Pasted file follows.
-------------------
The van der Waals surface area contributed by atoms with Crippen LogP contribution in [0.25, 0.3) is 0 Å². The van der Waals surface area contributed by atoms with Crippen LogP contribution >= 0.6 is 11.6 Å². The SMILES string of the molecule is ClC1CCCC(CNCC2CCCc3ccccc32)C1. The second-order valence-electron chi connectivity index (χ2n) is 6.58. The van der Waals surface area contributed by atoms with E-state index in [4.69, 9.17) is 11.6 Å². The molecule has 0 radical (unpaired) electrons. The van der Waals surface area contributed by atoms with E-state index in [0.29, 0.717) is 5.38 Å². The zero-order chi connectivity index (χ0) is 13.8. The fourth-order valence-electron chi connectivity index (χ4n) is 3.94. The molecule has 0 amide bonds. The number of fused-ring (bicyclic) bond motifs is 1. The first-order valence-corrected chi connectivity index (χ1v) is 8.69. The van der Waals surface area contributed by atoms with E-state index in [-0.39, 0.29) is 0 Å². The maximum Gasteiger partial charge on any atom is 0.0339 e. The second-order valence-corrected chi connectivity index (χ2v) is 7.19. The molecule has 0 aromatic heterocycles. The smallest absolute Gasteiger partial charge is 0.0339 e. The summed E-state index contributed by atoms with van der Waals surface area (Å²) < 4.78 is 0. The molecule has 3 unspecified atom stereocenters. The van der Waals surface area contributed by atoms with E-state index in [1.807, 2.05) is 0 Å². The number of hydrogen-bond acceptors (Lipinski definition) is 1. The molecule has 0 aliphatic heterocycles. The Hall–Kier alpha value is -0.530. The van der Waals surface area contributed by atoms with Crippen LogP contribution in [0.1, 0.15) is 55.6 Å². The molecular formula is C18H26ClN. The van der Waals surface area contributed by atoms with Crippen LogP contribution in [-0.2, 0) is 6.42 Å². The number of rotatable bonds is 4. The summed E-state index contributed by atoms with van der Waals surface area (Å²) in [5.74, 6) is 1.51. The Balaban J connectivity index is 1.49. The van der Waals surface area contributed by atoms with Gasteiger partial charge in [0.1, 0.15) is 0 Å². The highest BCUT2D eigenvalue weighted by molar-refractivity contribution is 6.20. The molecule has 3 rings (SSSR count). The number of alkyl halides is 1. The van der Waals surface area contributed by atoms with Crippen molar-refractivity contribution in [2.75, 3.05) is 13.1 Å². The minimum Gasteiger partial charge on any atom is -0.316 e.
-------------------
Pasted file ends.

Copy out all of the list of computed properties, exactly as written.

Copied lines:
The van der Waals surface area contributed by atoms with Crippen LogP contribution in [0.25, 0.3) is 0 Å². The van der Waals surface area contributed by atoms with Crippen LogP contribution >= 0.6 is 11.6 Å². The SMILES string of the molecule is ClC1CCCC(CNCC2CCCc3ccccc32)C1. The second-order valence-electron chi connectivity index (χ2n) is 6.58. The van der Waals surface area contributed by atoms with E-state index in [4.69, 9.17) is 11.6 Å². The molecule has 0 radical (unpaired) electrons. The van der Waals surface area contributed by atoms with E-state index in [0.29, 0.717) is 5.38 Å². The zero-order chi connectivity index (χ0) is 13.8. The fourth-order valence-electron chi connectivity index (χ4n) is 3.94. The molecule has 0 amide bonds. The number of fused-ring (bicyclic) bond motifs is 1. The first-order valence-corrected chi connectivity index (χ1v) is 8.69. The van der Waals surface area contributed by atoms with E-state index in [-0.39, 0.29) is 0 Å². The maximum Gasteiger partial charge on any atom is 0.0339 e. The second-order valence-corrected chi connectivity index (χ2v) is 7.19. The molecule has 0 aromatic heterocycles. The smallest absolute Gasteiger partial charge is 0.0339 e. The summed E-state index contributed by atoms with van der Waals surface area (Å²) < 4.78 is 0. The molecule has 3 unspecified atom stereocenters. The van der Waals surface area contributed by atoms with E-state index in [1.807, 2.05) is 0 Å². The number of hydrogen-bond acceptors (Lipinski definition) is 1. The molecule has 0 aliphatic heterocycles. The Hall–Kier alpha value is -0.530. The van der Waals surface area contributed by atoms with Crippen LogP contribution in [0.1, 0.15) is 55.6 Å². The molecular formula is C18H26ClN. The van der Waals surface area contributed by atoms with Crippen LogP contribution in [-0.2, 0) is 6.42 Å². The number of rotatable bonds is 4. The summed E-state index contributed by atoms with van der Waals surface area (Å²) in [5.74, 6) is 1.51. The Balaban J connectivity index is 1.49. The van der Waals surface area contributed by atoms with Gasteiger partial charge in [0.1, 0.15) is 0 Å². The highest BCUT2D eigenvalue weighted by molar-refractivity contribution is 6.20. The molecule has 3 rings (SSSR count). The number of alkyl halides is 1. The van der Waals surface area contributed by atoms with Crippen molar-refractivity contribution in [2.75, 3.05) is 13.1 Å². The minimum Gasteiger partial charge on any atom is -0.316 e.